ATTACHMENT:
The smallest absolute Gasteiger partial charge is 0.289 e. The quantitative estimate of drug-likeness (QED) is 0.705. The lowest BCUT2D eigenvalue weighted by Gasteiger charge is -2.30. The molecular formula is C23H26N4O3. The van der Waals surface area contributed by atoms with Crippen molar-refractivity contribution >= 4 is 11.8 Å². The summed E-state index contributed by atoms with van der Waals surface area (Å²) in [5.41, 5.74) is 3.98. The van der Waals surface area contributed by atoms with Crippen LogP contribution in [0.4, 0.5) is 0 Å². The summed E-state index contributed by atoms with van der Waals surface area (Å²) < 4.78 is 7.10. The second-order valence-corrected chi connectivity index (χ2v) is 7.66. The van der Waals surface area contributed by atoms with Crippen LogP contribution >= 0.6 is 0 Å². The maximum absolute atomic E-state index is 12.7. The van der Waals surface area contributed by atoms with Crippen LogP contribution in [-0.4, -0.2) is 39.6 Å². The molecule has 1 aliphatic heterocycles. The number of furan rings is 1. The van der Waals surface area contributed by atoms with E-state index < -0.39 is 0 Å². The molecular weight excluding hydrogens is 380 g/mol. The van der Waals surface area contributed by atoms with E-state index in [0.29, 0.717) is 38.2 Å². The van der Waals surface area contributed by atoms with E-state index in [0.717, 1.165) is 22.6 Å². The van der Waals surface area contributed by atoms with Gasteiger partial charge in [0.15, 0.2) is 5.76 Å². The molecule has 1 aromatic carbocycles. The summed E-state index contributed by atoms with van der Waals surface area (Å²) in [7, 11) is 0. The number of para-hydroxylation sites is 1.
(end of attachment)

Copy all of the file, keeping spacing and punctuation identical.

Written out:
The smallest absolute Gasteiger partial charge is 0.289 e. The quantitative estimate of drug-likeness (QED) is 0.705. The lowest BCUT2D eigenvalue weighted by Gasteiger charge is -2.30. The molecular formula is C23H26N4O3. The van der Waals surface area contributed by atoms with Crippen molar-refractivity contribution >= 4 is 11.8 Å². The summed E-state index contributed by atoms with van der Waals surface area (Å²) in [5.41, 5.74) is 3.98. The van der Waals surface area contributed by atoms with Crippen LogP contribution in [0.4, 0.5) is 0 Å². The summed E-state index contributed by atoms with van der Waals surface area (Å²) < 4.78 is 7.10. The second-order valence-corrected chi connectivity index (χ2v) is 7.66. The van der Waals surface area contributed by atoms with Crippen LogP contribution >= 0.6 is 0 Å². The maximum absolute atomic E-state index is 12.7. The van der Waals surface area contributed by atoms with Crippen LogP contribution in [-0.4, -0.2) is 39.6 Å². The molecule has 1 aliphatic heterocycles. The number of furan rings is 1. The van der Waals surface area contributed by atoms with E-state index < -0.39 is 0 Å². The molecular weight excluding hydrogens is 380 g/mol. The van der Waals surface area contributed by atoms with E-state index in [0.29, 0.717) is 38.2 Å². The van der Waals surface area contributed by atoms with E-state index in [0.717, 1.165) is 22.6 Å². The van der Waals surface area contributed by atoms with Gasteiger partial charge in [0.15, 0.2) is 5.76 Å². The molecule has 1 aromatic carbocycles. The summed E-state index contributed by atoms with van der Waals surface area (Å²) in [7, 11) is 0. The number of para-hydroxylation sites is 1.